Class NVBlendEquationAdvanced

  • public class NVBlendEquationAdvanced
    extends java.lang.Object
    Native bindings to the NV_blend_equation_advanced extension.

    This extension adds a number of "advanced" blending equations that can be used to perform new color blending operations, many of which are more complex than the standard blend modes provided by unextended OpenGL. This extension provides two different extension string entries:

    • NV_blend_equation_advanced: Provides the new blending equations, but guarantees defined results only if each sample is touched no more than once in any single rendering pass. The command BlendBarrierNV() is provided to indicate a boundary between passes.
    • NV_blend_equation_advanced_coherent: Provides the new blending equations, and guarantees that blending is done coherently and in API primitive ordering. An enable is provided to allow implementations to opt out of fully coherent blending and instead behave as though only NV_blend_equation_advanced were supported.

    Some implementations may support NV_blend_equation_advanced without supporting NV_blend_equation_advanced_coherent.

    In unextended OpenGL, the set of blending equations is limited, and can be expressed very simply. The MIN and MAX blend equations simply compute component-wise minimums or maximums of source and destination color components. The FUNC_ADD, FUNC_SUBTRACT, and FUNC_REVERSE_SUBTRACT multiply the source and destination colors by source and destination factors and either add the two products together or subtract one from the other. This limited set of operations supports many common blending operations but precludes the use of more sophisticated transparency and blending operations commonly available in many dedicated imaging APIs.

    This extension provides a number of new "advanced" blending equations. Unlike traditional blending operations using the FUNC_ADD equation, these blending equations do not use source and destination factors specified by BlendFunc. Instead, each blend equation specifies a complete equation based on the source and destination colors. These new blend equations are used for both RGB and alpha components; they may not be used to perform separate RGB and alpha blending (via functions like BlendEquationSeparate).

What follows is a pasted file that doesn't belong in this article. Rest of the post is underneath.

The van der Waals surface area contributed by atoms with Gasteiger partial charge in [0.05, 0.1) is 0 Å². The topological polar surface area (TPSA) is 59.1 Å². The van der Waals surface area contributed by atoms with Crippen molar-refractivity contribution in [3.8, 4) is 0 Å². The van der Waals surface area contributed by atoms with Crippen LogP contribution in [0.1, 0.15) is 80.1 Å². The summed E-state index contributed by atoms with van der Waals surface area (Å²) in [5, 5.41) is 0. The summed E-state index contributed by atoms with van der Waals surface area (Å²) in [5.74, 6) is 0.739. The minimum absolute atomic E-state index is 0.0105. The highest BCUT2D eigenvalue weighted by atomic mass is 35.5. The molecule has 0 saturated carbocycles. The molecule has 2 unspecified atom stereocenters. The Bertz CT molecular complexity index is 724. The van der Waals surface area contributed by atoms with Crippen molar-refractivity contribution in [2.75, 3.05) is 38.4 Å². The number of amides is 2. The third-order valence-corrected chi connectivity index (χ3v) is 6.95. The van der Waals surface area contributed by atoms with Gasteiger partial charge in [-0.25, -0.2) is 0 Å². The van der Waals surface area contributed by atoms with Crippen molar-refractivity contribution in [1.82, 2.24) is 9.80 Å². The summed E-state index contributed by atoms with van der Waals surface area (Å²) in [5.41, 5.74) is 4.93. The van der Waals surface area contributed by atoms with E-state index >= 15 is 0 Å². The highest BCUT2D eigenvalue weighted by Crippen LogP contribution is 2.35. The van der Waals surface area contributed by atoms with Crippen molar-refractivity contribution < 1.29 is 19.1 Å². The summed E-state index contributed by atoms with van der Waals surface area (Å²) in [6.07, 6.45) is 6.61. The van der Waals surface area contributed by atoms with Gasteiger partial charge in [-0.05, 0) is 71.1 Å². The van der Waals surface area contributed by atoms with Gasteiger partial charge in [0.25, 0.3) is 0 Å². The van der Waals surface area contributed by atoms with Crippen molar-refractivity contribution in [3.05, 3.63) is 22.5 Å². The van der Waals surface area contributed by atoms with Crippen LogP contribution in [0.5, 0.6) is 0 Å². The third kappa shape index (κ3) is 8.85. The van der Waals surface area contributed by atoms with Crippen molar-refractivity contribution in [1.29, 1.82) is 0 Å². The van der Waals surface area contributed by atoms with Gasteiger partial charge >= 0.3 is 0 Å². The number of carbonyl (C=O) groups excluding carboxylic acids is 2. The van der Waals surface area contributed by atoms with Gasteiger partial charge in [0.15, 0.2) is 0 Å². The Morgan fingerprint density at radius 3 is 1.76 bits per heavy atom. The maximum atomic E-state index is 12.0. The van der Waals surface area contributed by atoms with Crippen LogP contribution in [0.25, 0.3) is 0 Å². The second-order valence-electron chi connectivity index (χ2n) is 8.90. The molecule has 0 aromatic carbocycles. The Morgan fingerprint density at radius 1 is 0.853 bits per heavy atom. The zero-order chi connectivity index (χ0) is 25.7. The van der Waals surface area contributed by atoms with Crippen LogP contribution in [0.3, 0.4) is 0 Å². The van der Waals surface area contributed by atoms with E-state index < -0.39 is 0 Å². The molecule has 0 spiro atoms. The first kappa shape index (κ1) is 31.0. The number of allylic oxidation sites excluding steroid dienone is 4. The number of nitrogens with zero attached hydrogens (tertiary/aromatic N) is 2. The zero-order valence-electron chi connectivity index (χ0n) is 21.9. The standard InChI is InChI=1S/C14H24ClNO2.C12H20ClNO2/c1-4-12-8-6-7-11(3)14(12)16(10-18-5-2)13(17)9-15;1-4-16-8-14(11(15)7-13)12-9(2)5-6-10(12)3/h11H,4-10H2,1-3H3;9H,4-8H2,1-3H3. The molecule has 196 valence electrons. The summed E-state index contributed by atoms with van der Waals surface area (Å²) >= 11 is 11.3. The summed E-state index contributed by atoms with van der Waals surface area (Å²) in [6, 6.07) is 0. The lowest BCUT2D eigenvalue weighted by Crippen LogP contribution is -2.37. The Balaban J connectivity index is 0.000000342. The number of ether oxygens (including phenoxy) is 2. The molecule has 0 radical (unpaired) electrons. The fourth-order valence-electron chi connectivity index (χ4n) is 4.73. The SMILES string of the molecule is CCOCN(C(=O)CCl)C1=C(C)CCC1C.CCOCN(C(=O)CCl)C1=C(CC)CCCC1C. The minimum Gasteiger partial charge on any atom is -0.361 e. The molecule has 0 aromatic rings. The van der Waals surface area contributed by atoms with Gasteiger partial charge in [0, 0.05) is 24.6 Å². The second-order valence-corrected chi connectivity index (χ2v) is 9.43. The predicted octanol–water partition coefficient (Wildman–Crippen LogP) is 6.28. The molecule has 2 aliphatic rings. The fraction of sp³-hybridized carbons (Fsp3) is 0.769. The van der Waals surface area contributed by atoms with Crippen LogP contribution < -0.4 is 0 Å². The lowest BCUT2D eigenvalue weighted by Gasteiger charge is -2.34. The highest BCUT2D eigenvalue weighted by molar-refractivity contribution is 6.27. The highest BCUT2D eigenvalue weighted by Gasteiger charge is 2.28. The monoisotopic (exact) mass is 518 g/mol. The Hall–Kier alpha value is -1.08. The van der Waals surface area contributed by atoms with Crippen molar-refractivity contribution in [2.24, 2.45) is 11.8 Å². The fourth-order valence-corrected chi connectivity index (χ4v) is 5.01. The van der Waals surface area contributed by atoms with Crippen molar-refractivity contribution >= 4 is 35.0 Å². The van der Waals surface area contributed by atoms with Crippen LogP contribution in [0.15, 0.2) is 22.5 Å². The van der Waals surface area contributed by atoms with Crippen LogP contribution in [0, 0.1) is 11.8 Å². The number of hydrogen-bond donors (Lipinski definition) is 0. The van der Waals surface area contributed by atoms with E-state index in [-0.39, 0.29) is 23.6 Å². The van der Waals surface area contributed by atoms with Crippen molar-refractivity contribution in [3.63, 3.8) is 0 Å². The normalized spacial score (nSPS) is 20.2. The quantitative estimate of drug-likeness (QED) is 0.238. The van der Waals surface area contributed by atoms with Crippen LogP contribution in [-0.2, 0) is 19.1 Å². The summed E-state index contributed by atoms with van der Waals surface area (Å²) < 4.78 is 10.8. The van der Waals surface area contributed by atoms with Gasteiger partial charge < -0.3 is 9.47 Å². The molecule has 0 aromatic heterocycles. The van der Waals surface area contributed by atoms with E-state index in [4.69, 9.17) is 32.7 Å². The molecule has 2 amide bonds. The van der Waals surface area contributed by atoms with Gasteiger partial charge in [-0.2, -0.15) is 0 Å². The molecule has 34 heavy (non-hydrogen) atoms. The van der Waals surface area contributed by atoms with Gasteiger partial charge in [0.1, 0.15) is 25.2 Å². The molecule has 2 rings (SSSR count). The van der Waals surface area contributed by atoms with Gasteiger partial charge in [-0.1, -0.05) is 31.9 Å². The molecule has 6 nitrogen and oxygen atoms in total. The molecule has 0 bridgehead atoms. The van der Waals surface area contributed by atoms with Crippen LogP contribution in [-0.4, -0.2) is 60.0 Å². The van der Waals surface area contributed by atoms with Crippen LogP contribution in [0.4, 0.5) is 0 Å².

These blending operations are performed using premultiplied colors, where RGB colors stored in the framebuffer are considered to be multiplied by alpha (coverage). The fragment color may be considered premultiplied or non-premultiplied, according the BLEND_PREMULTIPLIED_SRC_NV blending parameter (as specified by the new BlendParameteriNV function). If fragment color is considered non-premultiplied, the (R,G,B) color components are multiplied by the alpha component prior to blending. For non-premultiplied color components in the range [0,1], the corresponding premultiplied color component would have values in the range [0*A,1*A].

    Many of these advanced blending equations are formulated where the result of blending source and destination colors with partial coverage have three separate contributions: from the portions covered by both the source and the destination, from the portion covered only by the source, and from the portion covered only by the destination. The blend parameter BLEND_OVERLAP_NV can be used to specify a correlation between source and destination pixel coverage. If set to CONJOINT_NV, the source and destination are considered to have maximal overlap, as would be the case if drawing two objects on top of each other. If set to DISJOINT_NV, the source and destination are considered to have minimal overlap, as would be the case when rendering a complex polygon tessellated into individual non-intersecting triangles. If set to UNCORRELATED_NV (default), the source and destination coverage are assumed to have no spatial correlation within the pixel.

    In addition to the coherency issues on implementations not supporting NV_blend_equation_advanced_coherent, this extension has several limitations worth noting. First, the new blend equations are not supported while rendering to more than one color buffer at once; an INVALID_OPERATION will be generated if an application attempts to render any primitives in this unsupported configuration. Additionally, blending precision may be limited to 16-bit floating-point, which could result in a loss of precision and dynamic range for framebuffer formats with 32-bit floating-point components, and in a loss of precision for formats with 12- and 16-bit signed or unsigned normalized integer components.

    Requires GLES 2.0.